This past winter was brutal here in Boston. From November through mid-March it was dark, and windy, and really, really cold. There was lots of talk of polar vortices. The entire city seemed to fall into a cold-induced malaise. People shuffled to and from work, but otherwise the streets were mostly empty. For months, my neighborhood looked like a windswept arctic wasteland. It was so cold for so long that one of the downspouts on my building got backed up with ice and burst under the pressure.
I spent most of the winter holed up inside, bundled in sweaters and sweatshirts, doing my best to stay warm. I kept the thermostat set between 60 and 65 ºF while I was home to try to save money on my heating bill. But despite my best efforts, each month the heating bill was nearly double what it had been the previous year. This increase was caused by some combination of higher gas prices and unrelentingly cold outside temperatures.
I tried to turn the thermostat down when I wasn’t home, but I was reluctant to set it too low because I didn’t want to come home to a frigid apartment. My thermostat at the time was actually programmable, but it was about 25 years old, and the user interface was so complicated that my only attempt to set a program was disastrous. The heat came on at odd hours, and it took me a few days of trial and error to return the thermostat to manual operation.
So at some point last winter I decided to get a new thermostat. I wanted to save money on my heating bill, but I didn’t want to invest a lot of time or energy in the process. What I needed was a programmable thermostat that was really easy to use. The Nest Thermostat seemed to fit the bill. Not only is it programmable, but with regular use it programs itself. It also connects to wi-fi, so you can use your phone or computer to adjust the temperature from work, or from across the country, or from the couch in the living room. The one sticking point was the price – $250 seemed a little spendy for a thermostat. But then I found out that my gas utility company, National Grid, offers an instant $100 rebate for the Nest Thermostat. Sold.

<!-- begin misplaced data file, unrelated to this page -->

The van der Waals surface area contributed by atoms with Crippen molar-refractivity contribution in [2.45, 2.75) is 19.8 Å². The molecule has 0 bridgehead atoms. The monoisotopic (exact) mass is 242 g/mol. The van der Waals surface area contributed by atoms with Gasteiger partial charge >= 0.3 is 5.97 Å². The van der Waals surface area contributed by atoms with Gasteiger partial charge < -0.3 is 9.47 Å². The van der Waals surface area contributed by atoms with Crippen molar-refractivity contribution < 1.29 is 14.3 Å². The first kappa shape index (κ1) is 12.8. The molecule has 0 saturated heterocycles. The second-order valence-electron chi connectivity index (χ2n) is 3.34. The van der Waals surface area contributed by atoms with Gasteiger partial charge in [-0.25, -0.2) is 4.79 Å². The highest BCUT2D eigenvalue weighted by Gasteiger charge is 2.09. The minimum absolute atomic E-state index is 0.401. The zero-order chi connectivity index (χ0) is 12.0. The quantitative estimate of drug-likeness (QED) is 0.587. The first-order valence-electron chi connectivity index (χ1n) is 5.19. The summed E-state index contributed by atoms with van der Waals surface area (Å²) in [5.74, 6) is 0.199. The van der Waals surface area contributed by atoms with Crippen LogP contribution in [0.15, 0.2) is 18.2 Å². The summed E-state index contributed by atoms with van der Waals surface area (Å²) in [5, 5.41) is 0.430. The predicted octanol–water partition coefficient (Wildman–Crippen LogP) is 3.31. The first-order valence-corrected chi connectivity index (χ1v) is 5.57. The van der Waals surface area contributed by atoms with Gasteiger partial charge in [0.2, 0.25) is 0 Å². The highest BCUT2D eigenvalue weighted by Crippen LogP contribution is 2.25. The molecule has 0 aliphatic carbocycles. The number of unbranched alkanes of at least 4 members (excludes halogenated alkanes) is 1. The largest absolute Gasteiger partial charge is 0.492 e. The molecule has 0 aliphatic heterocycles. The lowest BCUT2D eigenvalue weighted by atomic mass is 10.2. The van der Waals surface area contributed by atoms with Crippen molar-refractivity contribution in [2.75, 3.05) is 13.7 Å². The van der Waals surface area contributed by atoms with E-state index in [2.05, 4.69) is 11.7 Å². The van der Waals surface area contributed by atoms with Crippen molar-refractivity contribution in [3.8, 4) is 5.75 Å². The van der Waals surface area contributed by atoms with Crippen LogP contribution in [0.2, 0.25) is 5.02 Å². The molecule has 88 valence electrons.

Even though I got the thermostat a few months ago, I didn’t install it right away. I was afraid I would mess up the installation and end up without heat. But by last week the heat hadn’t come on in a few days, and I was pretty sure spring had finally arrived, so I swapped out the old thermostat. Installing the Nest was pretty straightforward – if you’ve ever changed a light fixture, you shouldn’t have any trouble.
The thermostat is in the dining room, which I painted pale gray (BM Moonshine) this past year. I didn’t bother to take the old thermostat down, I just painted around it. The dining room walls were light brown before I painted, so when I removed the old, bulky thermostat I expected to find the same light brown paint underneath it. Instead I found more gray paint. And it wasn’t just any gray, it was pretty much identical to the gray I used to paint the rest of the room a few months ago.
Here you can see the rectangular outline of the old thermostat. (Ignore for a moment the fact that the wall is covered in a million layers of paint and wallpaper.) Outside of the rectangle is the new gray paint and inside is the old gray paint. In case you’re wondering, there’s no evidence of the old paint anywhere else in the room, so I chose the new paint without ever seeing the old paint color. The whole thing was a little freaky. There was even an outline of an old circular thermostat that was the same size as the new Nest. It felt like I’d been unconsciously recreating the room as it existed at some point in the past – sort of like I was mediating an architectural reincarnation.
After spending a few minutes thinking about what this discovery might mean for the existence of free will, I spackled over the old paint and the outline of the old thermostat. Once the spackle dried, I sanded, primed, and once again painted the wall pale gray.
The rest of the installation was easy. I screwed the Nest back panel into the wall – it even has a handy built-in level – popped the wires into place (no wire nuts required), and snapped the thermostat onto the back panel.
Anyway, now that outdoor temperatures are bearable and occasionally downright pleasant, I’ve stopped thinking about heating bills altogether. But hopefully when next winter rolls around, the new thermostat will save me some money, and make for a more comfortable indoor climate.